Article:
All collected data can be sent to PCs and mobile devices for further analysis, with more connected features possible in the future.
Baidu was careful not to add noticeable sensors on the outside of the bike, so hopefully bike thieves won't be drawn to the bike. Pricing information and scheduled release date weren't made available to consumers.
Do you want to be a drone pilot? There is increasing need for private drone pilots, with salaries often starting at $100,000 per year - and the demand for these specially-trained workers is only increasing. The market is expected to create around 100,000 new jobs over the first 10 years, with a growing number of drones entering private US airspace.
Even with potential Federal Aviation Administration (FAA) problems, Amazon, Facebook, and other companies are interested in utilizing drones for various reasons. Some companies are already paying $50 per hour, and salaries will only increase even further above $100,000 per year, according to Al Palmer, University of North Adkota Unmanned Aircraft Systems director.
Expect more university programs dedicated to helping groom the next generation of drone pilots.
Tech giant Google is now promoting the Liftware spoon, a custom-designed smart utensil that is able to help people with tremors and Parkin's disease make eating easier. Lift Lab, the smart spoon's manufacturer, was acquired by Google earlier in 2014 - and has now been rolled into the Google X life sciences division.
"We want to help people in their daily lives today and hopefully increase understanding of disease in the long run," said Katelin Jabbari, Google spokesperson.
The spoon is able to analyze how a hand is shaking, and uses hundreds of algorithms to make adjustments to stay balanced. There are more than 10 million people throughout the world that suffer from Parkin's disease and tremors, and the spoon can reportedly reduce shaking by an average 76 percent. The Liftware spoon is available now for $295.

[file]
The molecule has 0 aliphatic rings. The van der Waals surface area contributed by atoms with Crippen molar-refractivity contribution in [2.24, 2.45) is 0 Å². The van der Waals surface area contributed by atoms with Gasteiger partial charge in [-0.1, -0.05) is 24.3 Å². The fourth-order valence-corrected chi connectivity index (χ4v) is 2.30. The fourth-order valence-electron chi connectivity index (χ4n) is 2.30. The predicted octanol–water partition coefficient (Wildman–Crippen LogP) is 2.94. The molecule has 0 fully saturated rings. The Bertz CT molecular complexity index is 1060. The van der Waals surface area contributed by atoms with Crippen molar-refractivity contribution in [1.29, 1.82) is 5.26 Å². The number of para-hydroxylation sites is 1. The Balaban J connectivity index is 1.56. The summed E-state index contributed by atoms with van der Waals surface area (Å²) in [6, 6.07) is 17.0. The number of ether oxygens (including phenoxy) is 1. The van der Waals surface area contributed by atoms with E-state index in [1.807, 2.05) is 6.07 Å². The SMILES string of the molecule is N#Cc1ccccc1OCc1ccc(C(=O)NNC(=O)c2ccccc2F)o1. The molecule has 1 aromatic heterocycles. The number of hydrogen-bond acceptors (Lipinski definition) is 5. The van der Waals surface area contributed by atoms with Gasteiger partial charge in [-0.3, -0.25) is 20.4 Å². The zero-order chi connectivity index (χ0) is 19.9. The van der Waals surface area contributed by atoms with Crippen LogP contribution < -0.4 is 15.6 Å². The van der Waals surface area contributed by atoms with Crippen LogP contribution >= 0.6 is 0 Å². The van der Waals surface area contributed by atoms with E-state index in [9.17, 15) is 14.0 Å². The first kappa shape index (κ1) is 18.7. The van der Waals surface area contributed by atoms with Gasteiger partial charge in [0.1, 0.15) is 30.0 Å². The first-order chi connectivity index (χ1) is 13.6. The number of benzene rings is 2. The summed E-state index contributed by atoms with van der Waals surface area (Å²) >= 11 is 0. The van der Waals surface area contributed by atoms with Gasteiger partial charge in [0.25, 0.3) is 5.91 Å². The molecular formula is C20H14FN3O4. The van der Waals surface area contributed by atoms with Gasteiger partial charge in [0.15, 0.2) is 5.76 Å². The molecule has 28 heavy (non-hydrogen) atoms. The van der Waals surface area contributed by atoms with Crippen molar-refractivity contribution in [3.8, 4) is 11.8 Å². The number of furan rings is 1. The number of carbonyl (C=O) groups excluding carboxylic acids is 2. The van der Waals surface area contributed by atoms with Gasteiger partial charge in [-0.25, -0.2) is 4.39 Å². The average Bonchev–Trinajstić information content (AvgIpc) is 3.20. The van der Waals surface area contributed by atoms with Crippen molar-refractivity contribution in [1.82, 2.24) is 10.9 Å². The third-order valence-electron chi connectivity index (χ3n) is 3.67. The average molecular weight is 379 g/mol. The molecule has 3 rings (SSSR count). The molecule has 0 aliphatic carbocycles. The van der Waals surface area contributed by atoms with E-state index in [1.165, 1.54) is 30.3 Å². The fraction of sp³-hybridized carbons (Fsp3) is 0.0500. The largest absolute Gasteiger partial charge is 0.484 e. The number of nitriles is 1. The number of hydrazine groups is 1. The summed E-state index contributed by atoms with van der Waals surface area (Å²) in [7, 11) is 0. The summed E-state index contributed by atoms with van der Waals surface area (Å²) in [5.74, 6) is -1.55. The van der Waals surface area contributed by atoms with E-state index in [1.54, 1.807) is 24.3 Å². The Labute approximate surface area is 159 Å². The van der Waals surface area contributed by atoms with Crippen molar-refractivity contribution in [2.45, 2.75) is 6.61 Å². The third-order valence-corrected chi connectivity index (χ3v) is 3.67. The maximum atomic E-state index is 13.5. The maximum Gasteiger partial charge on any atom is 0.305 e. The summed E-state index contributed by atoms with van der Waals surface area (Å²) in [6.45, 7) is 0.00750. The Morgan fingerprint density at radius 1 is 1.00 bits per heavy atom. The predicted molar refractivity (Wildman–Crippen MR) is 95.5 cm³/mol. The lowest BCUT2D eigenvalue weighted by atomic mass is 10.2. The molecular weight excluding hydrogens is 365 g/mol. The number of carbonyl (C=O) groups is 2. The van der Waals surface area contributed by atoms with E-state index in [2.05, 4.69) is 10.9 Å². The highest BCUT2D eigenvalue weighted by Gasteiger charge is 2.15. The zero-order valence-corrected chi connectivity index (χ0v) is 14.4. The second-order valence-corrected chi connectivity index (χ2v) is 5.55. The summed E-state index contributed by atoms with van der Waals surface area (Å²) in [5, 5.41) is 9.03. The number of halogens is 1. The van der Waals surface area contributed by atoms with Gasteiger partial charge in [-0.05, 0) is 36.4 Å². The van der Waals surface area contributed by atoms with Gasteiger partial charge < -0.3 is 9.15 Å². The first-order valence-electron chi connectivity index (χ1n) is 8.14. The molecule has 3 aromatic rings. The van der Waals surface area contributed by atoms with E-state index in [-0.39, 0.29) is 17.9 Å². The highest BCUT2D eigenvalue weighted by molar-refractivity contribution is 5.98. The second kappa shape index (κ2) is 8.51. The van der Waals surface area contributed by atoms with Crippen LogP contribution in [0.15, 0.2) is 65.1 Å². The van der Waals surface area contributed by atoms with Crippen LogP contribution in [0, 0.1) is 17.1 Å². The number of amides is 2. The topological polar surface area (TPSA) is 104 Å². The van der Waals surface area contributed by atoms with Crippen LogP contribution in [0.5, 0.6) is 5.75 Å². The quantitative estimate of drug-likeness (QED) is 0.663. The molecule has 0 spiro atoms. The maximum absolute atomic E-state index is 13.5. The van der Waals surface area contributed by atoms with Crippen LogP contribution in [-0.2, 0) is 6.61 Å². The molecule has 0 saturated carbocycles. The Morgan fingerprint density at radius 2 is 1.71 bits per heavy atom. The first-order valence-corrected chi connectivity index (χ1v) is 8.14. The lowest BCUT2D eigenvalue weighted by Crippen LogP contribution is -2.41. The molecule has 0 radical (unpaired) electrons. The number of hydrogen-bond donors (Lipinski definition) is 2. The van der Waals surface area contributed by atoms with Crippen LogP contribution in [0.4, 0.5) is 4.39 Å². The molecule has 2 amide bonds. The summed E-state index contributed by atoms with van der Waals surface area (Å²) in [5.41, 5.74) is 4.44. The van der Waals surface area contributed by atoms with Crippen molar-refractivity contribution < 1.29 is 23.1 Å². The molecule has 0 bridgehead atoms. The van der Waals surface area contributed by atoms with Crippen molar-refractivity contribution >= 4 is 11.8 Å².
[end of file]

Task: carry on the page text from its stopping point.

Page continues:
NASA is doing some cool things on-board the International Space Station, with the US space agency taking up a 3D printer and printing out some cool faceplate.
The experiment has revealed to NASA that parts stick to the print tray much more in space and its microgravity, than they do on Earth. It's possible that plastic layers bond differently in zero-gravity, than they do here on Earth. More 3D-printed objects will be printed, but they won't be coming back down to Earth until next year.
The US Army Research Laboratory (ARL) is working with robotic systems that provide a wide-field of vision that can improve 3D mapping and motion estimation for future technologies. Carnegie Mellon University is helping participate in the Micro-Autonomous Systems Technology Collaborative Technology Alliance (MASTCTA), with more partnerships in the works.
"The upcoming tests are a small example of a much larger effort," said Brett Piekarski, Collaborative Alliance manager. "The university researchers across the consortium work with the Army researchers to come up with systems that can provide Soldier/robot teaming, and be transitioned to industry."
The US military wants increased collaboration from the private sector, in an effort to provide soldiers on the ground increased battlefield awareness.
Japan has endured a major economic slump in recent years, but the country's robotics industry is rebounding as new research funds are becoming available. The Japanese government reportedly wants to utilize more than 30 million SoftBank "Pepper" humanoid robots able to help greet customers in stores, direct guests in hotels, and other unique interactions with regular people.
Robots, especially humanoids, have a unique ability to not only serve a role in factories and production facilities, but interact with the general public.
"The companies that want to use these kinds of robots are increasing rapidly, so these humanoid robots will keep evolving, become faster and even more efficient," said Toshifum Tsuji, manager of Nextage, which is using robots in its factory outside of Tokyo. "The robots have cameras and they can find defects which are hard to find for humans. I think they are helping us make better products."